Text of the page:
With chapters like "Arithmetic Is Not Dull," You Can Teach Your Child Successfully might still seem like a stretch to some parents. But Ruth Beechick isn't concerned with convincing readers it's possible, she simply shows them how to do it, offering practical advice rather than abstruse theory and educational philosophy. A follow-up to the foundational The Three R's, this book elaborates on that information for grades 4-8.
Chapters can be read in any order. This is important for two reasons: it demonstrates the tool-oriented nature of the book, and it shows that Beechick isn't busy constructing complex arguments. Instead, she offers practical advice and doable ideas for improving your kids' basic skills as well as expanding on them to include the broader curriculum (science, art, music, Bible, history, etc.).
The practical element of You Can Teach Your Child Successfully cannot be overemphasized. Parts 1-3 cover reading, writing and math respectively, with grade level guidelines in the math section to help keep your students on track. Part 4 discusses subjects beyond the basics, how and when to teach them, and the primary objectives associated with each.
Educational philosophy is present, of course. Beechick argues for reading as the fundamental academic skill because it facilitates the acquisition of knowledge; she stresses the need to instill math facts before moving to abstract problems; and she rejects textbooks for the most part as insufficient vehicles of knowledge. But all the philosophy is eminently practical, and she never explores the theory behind it.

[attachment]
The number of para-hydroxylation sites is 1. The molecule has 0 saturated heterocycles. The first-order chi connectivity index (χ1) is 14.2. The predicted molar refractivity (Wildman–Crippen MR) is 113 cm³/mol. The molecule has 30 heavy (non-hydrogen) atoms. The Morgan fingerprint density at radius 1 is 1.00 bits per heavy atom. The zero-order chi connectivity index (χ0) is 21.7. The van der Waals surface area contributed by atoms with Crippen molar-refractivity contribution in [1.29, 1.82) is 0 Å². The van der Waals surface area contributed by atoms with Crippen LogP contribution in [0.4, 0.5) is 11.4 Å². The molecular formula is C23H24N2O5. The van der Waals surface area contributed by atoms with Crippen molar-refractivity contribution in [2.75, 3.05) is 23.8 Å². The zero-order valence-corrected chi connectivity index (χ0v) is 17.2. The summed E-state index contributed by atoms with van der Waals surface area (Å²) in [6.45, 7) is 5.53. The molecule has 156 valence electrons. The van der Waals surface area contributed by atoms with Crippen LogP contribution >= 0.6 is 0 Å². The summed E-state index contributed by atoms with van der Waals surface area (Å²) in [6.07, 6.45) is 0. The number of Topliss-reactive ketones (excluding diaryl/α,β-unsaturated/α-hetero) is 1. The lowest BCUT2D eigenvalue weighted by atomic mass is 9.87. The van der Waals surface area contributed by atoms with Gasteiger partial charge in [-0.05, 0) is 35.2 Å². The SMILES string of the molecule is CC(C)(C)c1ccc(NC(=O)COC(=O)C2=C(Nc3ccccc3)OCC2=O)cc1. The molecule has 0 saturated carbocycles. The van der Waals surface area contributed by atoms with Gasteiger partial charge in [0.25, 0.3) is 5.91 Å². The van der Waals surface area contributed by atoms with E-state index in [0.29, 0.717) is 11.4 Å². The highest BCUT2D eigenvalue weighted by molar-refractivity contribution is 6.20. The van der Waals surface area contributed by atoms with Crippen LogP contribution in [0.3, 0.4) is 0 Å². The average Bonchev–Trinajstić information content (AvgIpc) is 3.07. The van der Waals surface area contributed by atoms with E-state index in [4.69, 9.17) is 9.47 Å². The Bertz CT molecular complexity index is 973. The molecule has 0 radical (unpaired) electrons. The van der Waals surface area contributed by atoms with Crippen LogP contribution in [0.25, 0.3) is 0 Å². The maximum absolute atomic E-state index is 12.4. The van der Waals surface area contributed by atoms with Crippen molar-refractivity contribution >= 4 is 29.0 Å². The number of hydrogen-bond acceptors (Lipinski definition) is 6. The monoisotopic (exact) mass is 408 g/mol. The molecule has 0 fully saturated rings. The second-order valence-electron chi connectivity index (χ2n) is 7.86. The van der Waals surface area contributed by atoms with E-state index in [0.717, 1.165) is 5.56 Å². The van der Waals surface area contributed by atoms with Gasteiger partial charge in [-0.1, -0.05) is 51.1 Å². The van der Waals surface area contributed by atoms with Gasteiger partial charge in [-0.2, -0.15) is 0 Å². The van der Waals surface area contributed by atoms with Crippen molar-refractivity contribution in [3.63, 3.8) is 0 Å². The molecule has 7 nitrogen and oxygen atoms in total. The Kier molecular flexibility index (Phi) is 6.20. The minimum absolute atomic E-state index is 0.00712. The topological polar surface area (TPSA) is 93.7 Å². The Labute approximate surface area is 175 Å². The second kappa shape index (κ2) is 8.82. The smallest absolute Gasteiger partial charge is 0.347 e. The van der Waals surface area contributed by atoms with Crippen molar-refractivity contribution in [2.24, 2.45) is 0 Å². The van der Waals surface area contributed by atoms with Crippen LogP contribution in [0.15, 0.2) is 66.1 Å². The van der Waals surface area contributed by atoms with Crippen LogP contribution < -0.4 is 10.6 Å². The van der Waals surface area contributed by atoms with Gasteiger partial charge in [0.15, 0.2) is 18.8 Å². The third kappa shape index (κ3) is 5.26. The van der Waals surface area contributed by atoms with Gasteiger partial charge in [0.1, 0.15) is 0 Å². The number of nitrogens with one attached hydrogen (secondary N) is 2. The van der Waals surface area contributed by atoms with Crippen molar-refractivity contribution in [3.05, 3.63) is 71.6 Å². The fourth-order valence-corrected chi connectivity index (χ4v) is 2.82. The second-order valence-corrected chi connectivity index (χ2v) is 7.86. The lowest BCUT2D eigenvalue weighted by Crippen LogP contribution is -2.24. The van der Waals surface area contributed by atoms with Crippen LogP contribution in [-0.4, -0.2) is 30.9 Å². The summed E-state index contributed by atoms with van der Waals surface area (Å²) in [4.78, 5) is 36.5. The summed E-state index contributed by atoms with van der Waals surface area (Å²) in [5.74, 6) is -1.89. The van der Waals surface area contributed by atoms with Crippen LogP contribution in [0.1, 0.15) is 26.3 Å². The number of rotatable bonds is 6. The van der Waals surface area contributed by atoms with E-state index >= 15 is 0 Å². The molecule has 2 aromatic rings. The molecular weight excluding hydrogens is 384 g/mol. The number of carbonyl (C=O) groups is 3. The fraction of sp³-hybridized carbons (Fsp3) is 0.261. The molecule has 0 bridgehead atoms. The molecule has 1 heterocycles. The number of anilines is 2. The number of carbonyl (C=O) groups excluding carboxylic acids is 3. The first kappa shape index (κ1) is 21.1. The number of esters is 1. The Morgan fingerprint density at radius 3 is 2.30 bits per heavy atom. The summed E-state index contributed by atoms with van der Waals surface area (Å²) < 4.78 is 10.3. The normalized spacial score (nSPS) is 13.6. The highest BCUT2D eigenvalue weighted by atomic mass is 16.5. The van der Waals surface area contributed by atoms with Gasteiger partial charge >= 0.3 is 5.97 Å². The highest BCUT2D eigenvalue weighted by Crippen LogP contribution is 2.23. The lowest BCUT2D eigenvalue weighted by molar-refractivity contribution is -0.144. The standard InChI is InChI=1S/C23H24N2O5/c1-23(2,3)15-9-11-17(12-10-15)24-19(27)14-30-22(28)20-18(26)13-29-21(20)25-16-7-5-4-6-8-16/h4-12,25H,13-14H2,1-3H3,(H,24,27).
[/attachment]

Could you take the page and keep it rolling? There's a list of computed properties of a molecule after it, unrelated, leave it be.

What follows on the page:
For instance, she doesn't go into detail about the theoretical background of the law of association (multiplication), she simply offers guidelines for presenting the information. You probably won't find everything you need—but pretty close. A favorite of home educators since its appearance in 1988, You Can Teach Your Child Successfully shows you how in energetic prose that is as thorough as it needs to be.
Review by C. Hollis Crossman
C. Hollis Crossman used to be a child. Now he's a husband and father who loves church, good food, and weird stuff. He might be a mythical creature, but he's definitely not a centaur. Read more of his reviews here
Did you find this review helpful?